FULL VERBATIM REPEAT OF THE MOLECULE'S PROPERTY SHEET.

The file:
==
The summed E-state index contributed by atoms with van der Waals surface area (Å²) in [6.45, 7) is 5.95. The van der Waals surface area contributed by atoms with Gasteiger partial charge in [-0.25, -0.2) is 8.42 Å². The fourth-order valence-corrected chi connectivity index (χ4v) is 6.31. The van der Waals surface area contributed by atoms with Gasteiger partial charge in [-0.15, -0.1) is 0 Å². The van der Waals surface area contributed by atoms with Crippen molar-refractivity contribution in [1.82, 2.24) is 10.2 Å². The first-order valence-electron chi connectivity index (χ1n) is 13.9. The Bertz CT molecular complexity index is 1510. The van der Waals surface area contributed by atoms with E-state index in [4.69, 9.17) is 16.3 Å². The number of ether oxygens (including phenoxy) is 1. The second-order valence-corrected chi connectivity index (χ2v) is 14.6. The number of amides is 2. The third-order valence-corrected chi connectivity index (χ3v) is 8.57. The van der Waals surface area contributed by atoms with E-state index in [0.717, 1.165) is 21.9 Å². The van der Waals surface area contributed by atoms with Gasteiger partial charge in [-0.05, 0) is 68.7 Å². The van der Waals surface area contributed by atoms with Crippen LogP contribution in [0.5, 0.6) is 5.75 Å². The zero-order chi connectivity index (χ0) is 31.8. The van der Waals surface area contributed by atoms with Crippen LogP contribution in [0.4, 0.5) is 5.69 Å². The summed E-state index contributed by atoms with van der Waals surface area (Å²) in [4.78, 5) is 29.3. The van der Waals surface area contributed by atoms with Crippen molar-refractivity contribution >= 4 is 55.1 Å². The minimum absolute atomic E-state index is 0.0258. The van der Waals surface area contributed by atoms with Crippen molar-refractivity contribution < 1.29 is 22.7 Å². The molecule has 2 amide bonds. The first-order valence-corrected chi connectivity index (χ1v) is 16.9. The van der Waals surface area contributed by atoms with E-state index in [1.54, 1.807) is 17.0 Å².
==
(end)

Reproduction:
The summed E-state index contributed by atoms with van der Waals surface area (Å²) in [6.45, 7) is 5.95. The van der Waals surface area contributed by atoms with Gasteiger partial charge in [-0.25, -0.2) is 8.42 Å². The fourth-order valence-corrected chi connectivity index (χ4v) is 6.31. The van der Waals surface area contributed by atoms with Gasteiger partial charge in [-0.15, -0.1) is 0 Å². The van der Waals surface area contributed by atoms with Crippen molar-refractivity contribution in [1.82, 2.24) is 10.2 Å². The first-order valence-electron chi connectivity index (χ1n) is 13.9. The Bertz CT molecular complexity index is 1510. The van der Waals surface area contributed by atoms with E-state index in [4.69, 9.17) is 16.3 Å². The number of ether oxygens (including phenoxy) is 1. The second-order valence-corrected chi connectivity index (χ2v) is 14.6. The number of amides is 2. The third-order valence-corrected chi connectivity index (χ3v) is 8.57. The van der Waals surface area contributed by atoms with E-state index in [0.717, 1.165) is 21.9 Å². The van der Waals surface area contributed by atoms with Gasteiger partial charge in [-0.05, 0) is 68.7 Å². The van der Waals surface area contributed by atoms with Crippen LogP contribution in [0.5, 0.6) is 5.75 Å². The zero-order chi connectivity index (χ0) is 31.8. The van der Waals surface area contributed by atoms with Crippen LogP contribution in [0.4, 0.5) is 5.69 Å². The summed E-state index contributed by atoms with van der Waals surface area (Å²) in [4.78, 5) is 29.3. The van der Waals surface area contributed by atoms with Crippen molar-refractivity contribution >= 4 is 55.1 Å². The minimum absolute atomic E-state index is 0.0258. The van der Waals surface area contributed by atoms with Crippen molar-refractivity contribution < 1.29 is 22.7 Å². The molecule has 2 amide bonds. The first-order valence-corrected chi connectivity index (χ1v) is 16.9. The van der Waals surface area contributed by atoms with E-state index in [1.54, 1.807) is 17.0 Å².